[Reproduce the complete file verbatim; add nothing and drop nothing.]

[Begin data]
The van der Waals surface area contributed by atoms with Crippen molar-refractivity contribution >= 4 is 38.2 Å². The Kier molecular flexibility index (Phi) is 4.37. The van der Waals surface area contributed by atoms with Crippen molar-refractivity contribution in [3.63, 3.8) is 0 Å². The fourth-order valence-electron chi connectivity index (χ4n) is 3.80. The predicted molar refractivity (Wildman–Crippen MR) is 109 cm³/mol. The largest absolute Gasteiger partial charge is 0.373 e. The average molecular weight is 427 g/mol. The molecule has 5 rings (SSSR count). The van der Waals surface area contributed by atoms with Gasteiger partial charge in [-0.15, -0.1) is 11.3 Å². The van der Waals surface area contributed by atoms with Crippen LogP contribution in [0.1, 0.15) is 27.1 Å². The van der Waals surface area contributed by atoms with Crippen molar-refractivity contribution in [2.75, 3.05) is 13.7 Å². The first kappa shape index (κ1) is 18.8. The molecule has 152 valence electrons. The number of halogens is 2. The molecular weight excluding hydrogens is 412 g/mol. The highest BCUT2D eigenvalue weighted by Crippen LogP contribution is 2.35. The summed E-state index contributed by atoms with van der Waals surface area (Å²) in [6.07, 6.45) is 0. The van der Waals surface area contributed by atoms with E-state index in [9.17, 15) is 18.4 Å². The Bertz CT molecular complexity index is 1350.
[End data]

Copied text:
The van der Waals surface area contributed by atoms with Crippen molar-refractivity contribution >= 4 is 38.2 Å². The Kier molecular flexibility index (Phi) is 4.37. The van der Waals surface area contributed by atoms with Crippen molar-refractivity contribution in [3.63, 3.8) is 0 Å². The fourth-order valence-electron chi connectivity index (χ4n) is 3.80. The predicted molar refractivity (Wildman–Crippen MR) is 109 cm³/mol. The largest absolute Gasteiger partial charge is 0.373 e. The average molecular weight is 427 g/mol. The molecule has 5 rings (SSSR count). The van der Waals surface area contributed by atoms with Gasteiger partial charge in [-0.15, -0.1) is 11.3 Å². The van der Waals surface area contributed by atoms with Crippen LogP contribution in [0.1, 0.15) is 27.1 Å². The van der Waals surface area contributed by atoms with Crippen molar-refractivity contribution in [2.75, 3.05) is 13.7 Å². The first kappa shape index (κ1) is 18.8. The molecule has 152 valence electrons. The number of halogens is 2. The molecular weight excluding hydrogens is 412 g/mol. The highest BCUT2D eigenvalue weighted by Crippen LogP contribution is 2.35. The summed E-state index contributed by atoms with van der Waals surface area (Å²) in [6.07, 6.45) is 0. The van der Waals surface area contributed by atoms with E-state index in [9.17, 15) is 18.4 Å². The Bertz CT molecular complexity index is 1350.